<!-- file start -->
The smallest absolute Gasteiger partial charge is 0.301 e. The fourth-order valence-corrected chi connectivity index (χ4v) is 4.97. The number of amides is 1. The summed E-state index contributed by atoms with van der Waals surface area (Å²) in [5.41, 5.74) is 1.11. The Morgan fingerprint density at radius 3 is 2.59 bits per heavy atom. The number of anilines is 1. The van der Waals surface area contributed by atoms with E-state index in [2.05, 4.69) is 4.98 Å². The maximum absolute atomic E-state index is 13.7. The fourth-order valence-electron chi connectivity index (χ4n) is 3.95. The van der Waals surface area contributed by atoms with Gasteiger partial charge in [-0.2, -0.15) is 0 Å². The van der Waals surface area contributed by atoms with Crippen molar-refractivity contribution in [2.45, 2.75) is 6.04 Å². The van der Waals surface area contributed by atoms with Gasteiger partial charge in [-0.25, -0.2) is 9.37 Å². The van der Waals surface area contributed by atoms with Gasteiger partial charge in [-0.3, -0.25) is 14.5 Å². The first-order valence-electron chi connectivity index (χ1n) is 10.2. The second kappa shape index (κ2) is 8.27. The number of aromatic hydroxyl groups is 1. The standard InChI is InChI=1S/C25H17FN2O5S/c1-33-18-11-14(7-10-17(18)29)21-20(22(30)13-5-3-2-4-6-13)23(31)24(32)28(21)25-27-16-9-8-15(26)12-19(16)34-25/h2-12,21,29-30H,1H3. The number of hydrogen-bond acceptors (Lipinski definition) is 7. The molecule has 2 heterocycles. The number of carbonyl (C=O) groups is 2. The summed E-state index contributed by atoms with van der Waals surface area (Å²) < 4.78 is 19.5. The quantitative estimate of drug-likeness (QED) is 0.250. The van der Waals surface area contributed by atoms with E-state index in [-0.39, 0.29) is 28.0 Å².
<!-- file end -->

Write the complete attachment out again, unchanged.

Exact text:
The smallest absolute Gasteiger partial charge is 0.301 e. The fourth-order valence-corrected chi connectivity index (χ4v) is 4.97. The number of amides is 1. The summed E-state index contributed by atoms with van der Waals surface area (Å²) in [5.41, 5.74) is 1.11. The Morgan fingerprint density at radius 3 is 2.59 bits per heavy atom. The number of anilines is 1. The van der Waals surface area contributed by atoms with E-state index in [2.05, 4.69) is 4.98 Å². The maximum absolute atomic E-state index is 13.7. The fourth-order valence-electron chi connectivity index (χ4n) is 3.95. The van der Waals surface area contributed by atoms with Gasteiger partial charge in [-0.2, -0.15) is 0 Å². The van der Waals surface area contributed by atoms with Crippen molar-refractivity contribution in [2.45, 2.75) is 6.04 Å². The van der Waals surface area contributed by atoms with Gasteiger partial charge in [-0.25, -0.2) is 9.37 Å². The van der Waals surface area contributed by atoms with Gasteiger partial charge in [-0.3, -0.25) is 14.5 Å². The first-order valence-electron chi connectivity index (χ1n) is 10.2. The second kappa shape index (κ2) is 8.27. The number of aromatic hydroxyl groups is 1. The standard InChI is InChI=1S/C25H17FN2O5S/c1-33-18-11-14(7-10-17(18)29)21-20(22(30)13-5-3-2-4-6-13)23(31)24(32)28(21)25-27-16-9-8-15(26)12-19(16)34-25/h2-12,21,29-30H,1H3. The number of hydrogen-bond acceptors (Lipinski definition) is 7. The molecule has 2 heterocycles. The number of carbonyl (C=O) groups is 2. The summed E-state index contributed by atoms with van der Waals surface area (Å²) < 4.78 is 19.5. The quantitative estimate of drug-likeness (QED) is 0.250. The van der Waals surface area contributed by atoms with E-state index in [-0.39, 0.29) is 28.0 Å².